feeding bees spring management

Spring caution: handle the brood nest with care

With spring just around the corner, you are eager to know how your over-wintered bees are doing. You just can’t wait to see if the hive is thriving and the queen is laying.

But at this time of year it pays to be extra careful. You should avoid disturbing the brood nest if at all possible. In fact, the brood nest should not be examined until daytime temperatures reach the high 60s. When you open the hive at cool temperatures, you run the risk of chilling the brood and having workers fly out and perish in the cold. Plus, whenever you open a hive you run the risk of accidentally killing the queen. Kill her now, and you have no way to replace her. It’s time for extreme caution.

At this time of the year there are many clues about the welfare of your bees that you can read without disturbing the brood nest.

  • Look at the landing board. A small pile of dead bees is a good thing. The bees are cleaning house and hive life is progressing normally.
  • Look at the sides and top of the hive. A small amount of feces is to be expected; large amounts signal that something is wrong.
  • Put your ear next to the hive. If all is well, you will hear a gentle buzz. Tap gently and the noise will swell. However, do not tap too hard or too often as it stresses the bees.
  • If you haven’t done so, pull out your Varroa drawers, clean them off, and put them back in. Wait a week and then pull them out again. Based on the pattern of debris, you can see how big your cluster is and where it is. The debris will land directly under the cluster.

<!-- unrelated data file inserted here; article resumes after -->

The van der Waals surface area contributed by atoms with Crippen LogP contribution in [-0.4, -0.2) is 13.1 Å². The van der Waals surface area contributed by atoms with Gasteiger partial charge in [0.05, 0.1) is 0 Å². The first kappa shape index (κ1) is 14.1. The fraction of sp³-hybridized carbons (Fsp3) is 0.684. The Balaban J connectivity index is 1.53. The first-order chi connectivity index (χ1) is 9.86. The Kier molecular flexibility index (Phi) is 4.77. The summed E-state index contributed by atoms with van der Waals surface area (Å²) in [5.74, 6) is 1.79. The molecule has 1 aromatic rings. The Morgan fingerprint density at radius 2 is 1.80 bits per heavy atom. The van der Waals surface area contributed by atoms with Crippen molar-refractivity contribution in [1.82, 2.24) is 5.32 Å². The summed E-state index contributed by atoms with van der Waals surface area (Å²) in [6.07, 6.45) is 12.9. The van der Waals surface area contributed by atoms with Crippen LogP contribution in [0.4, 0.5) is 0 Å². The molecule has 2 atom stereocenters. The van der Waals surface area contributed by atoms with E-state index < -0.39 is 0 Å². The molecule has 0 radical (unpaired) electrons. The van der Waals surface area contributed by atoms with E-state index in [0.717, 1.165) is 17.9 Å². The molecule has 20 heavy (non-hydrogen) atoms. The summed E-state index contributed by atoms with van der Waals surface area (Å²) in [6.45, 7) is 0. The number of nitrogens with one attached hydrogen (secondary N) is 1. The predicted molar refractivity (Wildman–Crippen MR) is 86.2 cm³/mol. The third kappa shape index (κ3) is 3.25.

• Lift up one end of your hive cover and peak inside. If the cluster is on top of the bars, they need feed. If they are lower down, they are probably fine.

If you see excess feces on the hive, or your cluster is sitting on top of the bars, feed the bees hard candy. Now is also the time to give them pollen or a pollen substitute as well—just quickly slip in the feed without disturbing the nest. Do not give your bees liquid sugar syrup until it is warm enough for them to fly freely. Too much liquid consumed by bees that cannot fly causes dysentery.

If it seems like your colony may be too small, it may be because of a weak or failing queen. You may want to go ahead and order a new queen, just in case.


Here are some examples of Varroa drawers that were placed under the hive for just over a week. They are stained with black mold, but if you ignore that you can see the size of the winter clusters.


    • Raul,

      The black mold on the varroa drawer is not in contact with the bees; it’s under the screened bottom board.